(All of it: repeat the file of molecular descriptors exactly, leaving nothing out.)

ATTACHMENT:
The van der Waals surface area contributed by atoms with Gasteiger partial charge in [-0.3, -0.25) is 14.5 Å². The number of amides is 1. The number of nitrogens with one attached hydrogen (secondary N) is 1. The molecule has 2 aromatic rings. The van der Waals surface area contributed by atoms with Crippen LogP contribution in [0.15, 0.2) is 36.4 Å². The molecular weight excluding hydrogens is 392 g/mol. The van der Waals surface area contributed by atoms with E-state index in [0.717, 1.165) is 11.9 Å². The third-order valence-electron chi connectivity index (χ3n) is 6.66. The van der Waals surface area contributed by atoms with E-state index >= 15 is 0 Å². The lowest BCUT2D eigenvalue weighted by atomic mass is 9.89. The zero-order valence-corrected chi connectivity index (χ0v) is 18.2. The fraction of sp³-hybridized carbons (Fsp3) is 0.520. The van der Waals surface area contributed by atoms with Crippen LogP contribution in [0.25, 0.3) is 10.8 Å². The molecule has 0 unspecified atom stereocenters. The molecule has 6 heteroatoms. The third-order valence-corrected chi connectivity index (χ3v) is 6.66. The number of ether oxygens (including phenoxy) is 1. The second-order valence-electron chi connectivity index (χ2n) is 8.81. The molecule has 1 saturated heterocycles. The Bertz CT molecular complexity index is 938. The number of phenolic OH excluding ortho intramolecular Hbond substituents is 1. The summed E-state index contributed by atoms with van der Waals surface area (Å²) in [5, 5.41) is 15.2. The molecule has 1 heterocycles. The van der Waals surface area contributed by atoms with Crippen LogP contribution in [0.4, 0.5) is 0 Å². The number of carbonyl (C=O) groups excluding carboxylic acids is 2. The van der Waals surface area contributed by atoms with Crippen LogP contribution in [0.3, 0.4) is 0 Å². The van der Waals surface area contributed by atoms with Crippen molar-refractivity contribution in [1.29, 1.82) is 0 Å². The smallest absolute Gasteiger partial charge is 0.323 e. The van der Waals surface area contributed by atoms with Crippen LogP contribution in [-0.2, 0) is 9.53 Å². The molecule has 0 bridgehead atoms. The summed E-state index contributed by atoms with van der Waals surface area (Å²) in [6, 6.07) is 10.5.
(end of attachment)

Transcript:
The van der Waals surface area contributed by atoms with Gasteiger partial charge in [-0.3, -0.25) is 14.5 Å². The number of amides is 1. The number of nitrogens with one attached hydrogen (secondary N) is 1. The molecule has 2 aromatic rings. The van der Waals surface area contributed by atoms with Crippen LogP contribution in [0.15, 0.2) is 36.4 Å². The molecular weight excluding hydrogens is 392 g/mol. The van der Waals surface area contributed by atoms with E-state index in [0.717, 1.165) is 11.9 Å². The third-order valence-electron chi connectivity index (χ3n) is 6.66. The van der Waals surface area contributed by atoms with E-state index >= 15 is 0 Å². The lowest BCUT2D eigenvalue weighted by atomic mass is 9.89. The zero-order valence-corrected chi connectivity index (χ0v) is 18.2. The fraction of sp³-hybridized carbons (Fsp3) is 0.520. The van der Waals surface area contributed by atoms with Crippen LogP contribution in [0.25, 0.3) is 10.8 Å². The molecule has 0 unspecified atom stereocenters. The molecule has 6 heteroatoms. The third-order valence-corrected chi connectivity index (χ3v) is 6.66. The number of ether oxygens (including phenoxy) is 1. The second-order valence-electron chi connectivity index (χ2n) is 8.81. The molecule has 1 saturated heterocycles. The Bertz CT molecular complexity index is 938. The number of phenolic OH excluding ortho intramolecular Hbond substituents is 1. The summed E-state index contributed by atoms with van der Waals surface area (Å²) in [5, 5.41) is 15.2. The molecule has 1 heterocycles. The van der Waals surface area contributed by atoms with Crippen LogP contribution in [0.4, 0.5) is 0 Å². The number of carbonyl (C=O) groups excluding carboxylic acids is 2. The van der Waals surface area contributed by atoms with Crippen LogP contribution in [0.3, 0.4) is 0 Å². The van der Waals surface area contributed by atoms with Crippen molar-refractivity contribution in [1.29, 1.82) is 0 Å². The smallest absolute Gasteiger partial charge is 0.323 e. The van der Waals surface area contributed by atoms with Crippen LogP contribution in [-0.2, 0) is 9.53 Å². The molecule has 0 bridgehead atoms. The summed E-state index contributed by atoms with van der Waals surface area (Å²) in [6, 6.07) is 10.5.